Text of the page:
"Take to heart all the words I have solemnly declared to you this day, . . . They are not
just idle words for you-- they are your life" (Deuteronomy 32:46-47).

Monday, November 15, 2010

Dear God: Fix Our Mess, But Don't Fool With Our Means

"Then the whole multitude of the surrounding region of the Gadarenes asked Him to depart from them, for they were seized with great fear" (Luke 8:37).

Jesus and his company of disciples climbed out of a boat on the east side of the Sea of Galilee in the region of the Gadarenes. Suddenly a naked man apparently out of control ran at Jesus and fell at his feet. Word was the man lived under guard in the cemetery among the tombs of dead people. The townspeople, out of fear, banished him to solitude and bound him with chains and shackles. He often brokes his chains and raced off into the wilderness screaming unhuman sounds and shrieks. The man was sick. When asked, the man gave Jesus the name he had assumed, Legion, because he was possessed by many demons.

Jesus was standing before one man but confronting as many as six thousand of Satan's demons begging him not to cast them into hell, but rather to allow them to leave the man and enter a herd of pigs grazing nearby. When Jesus gave his permission, the demons exited the man and entered the animals spiralling them into lunacy and sending them over a cliff, into a lake, and to their death. The pig farmers who witnessed what happened ran all over town telling what had happened.

By the time a crowd gathered, the man was sitting at the feet of Jesus, fully clothed, and completely normal. He wanted to join Jesus' company of disciples; however, Jesus told him to go home and tell every one what God had done for him. While he was going on his merry way, the townspeople, in gang-like fashion, insisted that Jesus leave town. According to their wishes, Jesus and his disciples got in their boat and left in the same fashion in which they had arrived.

In this account of one experience in our Lord's ministry on earth, we learn several sad realities about ourselves that often keep us from experiencing God in greater ways:

First, we often become too easily accustomed to living with fear. How long had that man lived in those tombs possessed by demons? Instead of confronting Satan's activity among them with faith in God's power, those townspeople handled the situation in their own way-- putting the man in a place where they did not have to look at him every day. Their actions neither solved their problems, nor alleviated their fears. Actually their actions made their problems and fears into a bigger mess.

It happens in our lives too when we run from our fears instead of face our fears. Listen, Jesus is not afraid of even what we fear most. He is Sovereign God over all that is-- that includes heaven, hell, and earth. There is not one single demon or Satan himself that does not tremble at the name of Jesus. How much more does all of hell stand attention and beg in the presence of Jesus? The psalmist reminds us, "I sought the Lord, and he answered me; he delivered me from all my fears" (Psalm 34:4). We should call upon our Lord and face our fears with God's power.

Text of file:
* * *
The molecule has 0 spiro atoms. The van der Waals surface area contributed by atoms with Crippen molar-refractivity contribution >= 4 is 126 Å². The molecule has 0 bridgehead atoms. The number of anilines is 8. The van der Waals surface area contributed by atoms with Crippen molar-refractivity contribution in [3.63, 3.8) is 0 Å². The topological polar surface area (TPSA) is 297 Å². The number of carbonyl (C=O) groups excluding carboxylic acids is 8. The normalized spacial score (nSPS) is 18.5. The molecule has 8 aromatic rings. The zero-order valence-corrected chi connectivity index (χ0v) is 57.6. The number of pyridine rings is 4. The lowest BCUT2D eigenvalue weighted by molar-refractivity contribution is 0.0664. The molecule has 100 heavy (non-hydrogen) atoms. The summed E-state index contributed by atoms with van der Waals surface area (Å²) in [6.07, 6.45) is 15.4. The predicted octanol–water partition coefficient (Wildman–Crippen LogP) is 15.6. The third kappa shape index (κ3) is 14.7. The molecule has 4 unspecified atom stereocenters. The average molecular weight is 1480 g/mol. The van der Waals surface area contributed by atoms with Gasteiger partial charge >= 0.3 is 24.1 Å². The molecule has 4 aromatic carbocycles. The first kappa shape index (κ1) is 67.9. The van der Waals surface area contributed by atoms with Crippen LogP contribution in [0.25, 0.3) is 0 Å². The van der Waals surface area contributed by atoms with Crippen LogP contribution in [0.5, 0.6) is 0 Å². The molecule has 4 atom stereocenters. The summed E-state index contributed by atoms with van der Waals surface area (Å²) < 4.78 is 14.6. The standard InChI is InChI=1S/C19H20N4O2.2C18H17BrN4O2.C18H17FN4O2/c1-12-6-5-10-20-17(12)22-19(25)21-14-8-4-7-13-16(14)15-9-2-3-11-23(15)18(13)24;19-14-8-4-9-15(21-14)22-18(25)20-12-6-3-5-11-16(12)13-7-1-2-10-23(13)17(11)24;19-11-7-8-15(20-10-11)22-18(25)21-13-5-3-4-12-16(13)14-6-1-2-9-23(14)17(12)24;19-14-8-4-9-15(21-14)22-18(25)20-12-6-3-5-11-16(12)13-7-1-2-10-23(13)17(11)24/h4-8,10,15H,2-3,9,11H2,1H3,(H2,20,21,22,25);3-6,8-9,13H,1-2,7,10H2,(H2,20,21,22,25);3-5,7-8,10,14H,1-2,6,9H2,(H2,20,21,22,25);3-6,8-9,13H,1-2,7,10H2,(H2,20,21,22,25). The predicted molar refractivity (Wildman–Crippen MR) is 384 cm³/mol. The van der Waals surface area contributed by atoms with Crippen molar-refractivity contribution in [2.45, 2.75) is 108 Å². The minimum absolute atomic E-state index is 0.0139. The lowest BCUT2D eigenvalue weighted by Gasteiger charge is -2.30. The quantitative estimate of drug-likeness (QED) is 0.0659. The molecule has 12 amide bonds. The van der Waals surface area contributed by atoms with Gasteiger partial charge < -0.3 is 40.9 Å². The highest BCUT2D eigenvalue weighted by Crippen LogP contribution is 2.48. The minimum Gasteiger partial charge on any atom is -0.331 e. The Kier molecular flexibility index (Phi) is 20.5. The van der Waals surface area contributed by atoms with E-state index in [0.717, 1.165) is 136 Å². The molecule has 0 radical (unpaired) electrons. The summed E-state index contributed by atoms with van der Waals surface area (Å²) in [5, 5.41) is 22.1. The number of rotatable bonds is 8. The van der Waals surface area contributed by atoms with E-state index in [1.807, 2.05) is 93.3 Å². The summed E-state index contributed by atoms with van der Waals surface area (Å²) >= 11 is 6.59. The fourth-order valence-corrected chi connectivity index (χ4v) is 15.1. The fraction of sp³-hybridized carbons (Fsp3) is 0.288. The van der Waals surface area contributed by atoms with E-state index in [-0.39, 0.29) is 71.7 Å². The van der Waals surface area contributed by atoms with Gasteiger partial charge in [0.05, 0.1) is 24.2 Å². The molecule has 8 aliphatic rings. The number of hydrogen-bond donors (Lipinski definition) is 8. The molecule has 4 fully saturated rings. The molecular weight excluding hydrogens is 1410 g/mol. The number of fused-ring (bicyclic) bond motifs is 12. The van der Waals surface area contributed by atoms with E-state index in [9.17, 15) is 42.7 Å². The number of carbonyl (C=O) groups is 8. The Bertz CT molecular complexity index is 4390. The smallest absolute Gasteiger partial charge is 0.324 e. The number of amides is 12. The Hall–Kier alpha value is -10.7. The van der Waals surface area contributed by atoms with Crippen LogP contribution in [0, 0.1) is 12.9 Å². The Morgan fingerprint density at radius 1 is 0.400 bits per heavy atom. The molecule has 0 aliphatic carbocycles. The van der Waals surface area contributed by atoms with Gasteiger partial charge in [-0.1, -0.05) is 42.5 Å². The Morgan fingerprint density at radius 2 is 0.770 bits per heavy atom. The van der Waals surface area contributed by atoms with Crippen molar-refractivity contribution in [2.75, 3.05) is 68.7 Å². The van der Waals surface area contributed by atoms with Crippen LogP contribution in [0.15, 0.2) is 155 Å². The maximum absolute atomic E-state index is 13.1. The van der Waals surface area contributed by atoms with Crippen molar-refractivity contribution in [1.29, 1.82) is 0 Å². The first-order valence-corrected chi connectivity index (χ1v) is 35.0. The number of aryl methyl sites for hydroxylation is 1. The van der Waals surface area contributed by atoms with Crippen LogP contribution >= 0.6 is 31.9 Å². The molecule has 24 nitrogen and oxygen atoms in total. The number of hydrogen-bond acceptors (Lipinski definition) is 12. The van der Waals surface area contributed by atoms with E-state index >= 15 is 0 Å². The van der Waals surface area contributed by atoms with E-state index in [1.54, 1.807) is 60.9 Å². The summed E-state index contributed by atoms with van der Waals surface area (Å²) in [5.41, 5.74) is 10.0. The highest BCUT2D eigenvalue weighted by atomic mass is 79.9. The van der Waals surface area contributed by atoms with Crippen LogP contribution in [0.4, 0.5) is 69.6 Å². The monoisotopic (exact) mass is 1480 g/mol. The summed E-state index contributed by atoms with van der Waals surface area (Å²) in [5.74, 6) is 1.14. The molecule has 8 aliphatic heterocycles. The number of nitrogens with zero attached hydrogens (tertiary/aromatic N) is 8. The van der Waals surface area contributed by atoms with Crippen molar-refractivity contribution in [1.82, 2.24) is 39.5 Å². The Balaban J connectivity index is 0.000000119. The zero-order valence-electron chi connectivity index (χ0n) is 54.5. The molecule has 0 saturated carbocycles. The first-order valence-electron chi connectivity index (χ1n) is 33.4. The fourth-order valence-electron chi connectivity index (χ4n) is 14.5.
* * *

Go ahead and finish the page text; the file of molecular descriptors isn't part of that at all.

Second, we often don't want to upset things or get radical in our faith. Those townspeople had learned to tolerate and live with demon activity among them. They had even hired men from among them to stand guard to make sure the demonic activity stayed in the tombs and didn't get near them. They had no problem with buying or making new sets of chains and shackles every time the man broke a set. Forming a search party to go after him and bring him back to the tombs when he fled into the wilderness in a demonic rage had become an accepted way of life. Day in and day out they listened to the terrible screams coming of the cemetery.

They had the situation under their control just the way they wanted it. If things could be changed, fine, but don't upset the apple cart by asking them to walk away from what had become comfortably under control, and live out of their comfort zone with radical faith in Christ. This is a 2000 year old story, but it paints a perfect portrait of twenty-first century people. In the words of Jesus himself, "In the same way, those of you who do not give up everything you have cannot be my disciples" (Luke 14:33).Yes, God calls us to a reckless abandonment of our lives to the lordship of Jesus Christ.

Third, we might be okay with change as long as it doesn't change our livelihood. Apparently raising pigs provided a good living for the townspeople providing them with not only food but a source of income as well. When Jesus sent their money-makers over a cliff in a demonic craze, all they could see was their livelihood being flushed down the toilet-- or better said, drowned in the sea! I wonder how many people have missed their heavenly calling because they were too tied to their earthly career. How many churches have missed revival because the people have a death-grip on the status-quo? How many people have settled instead of soared? The fear of change alone has limited many lives and killed more potential than any other thing on this earth. These townspeople had God walking among them more than capable of meeting their needs, yet the change that Jesus brought with his presence was more than they were willing to endure.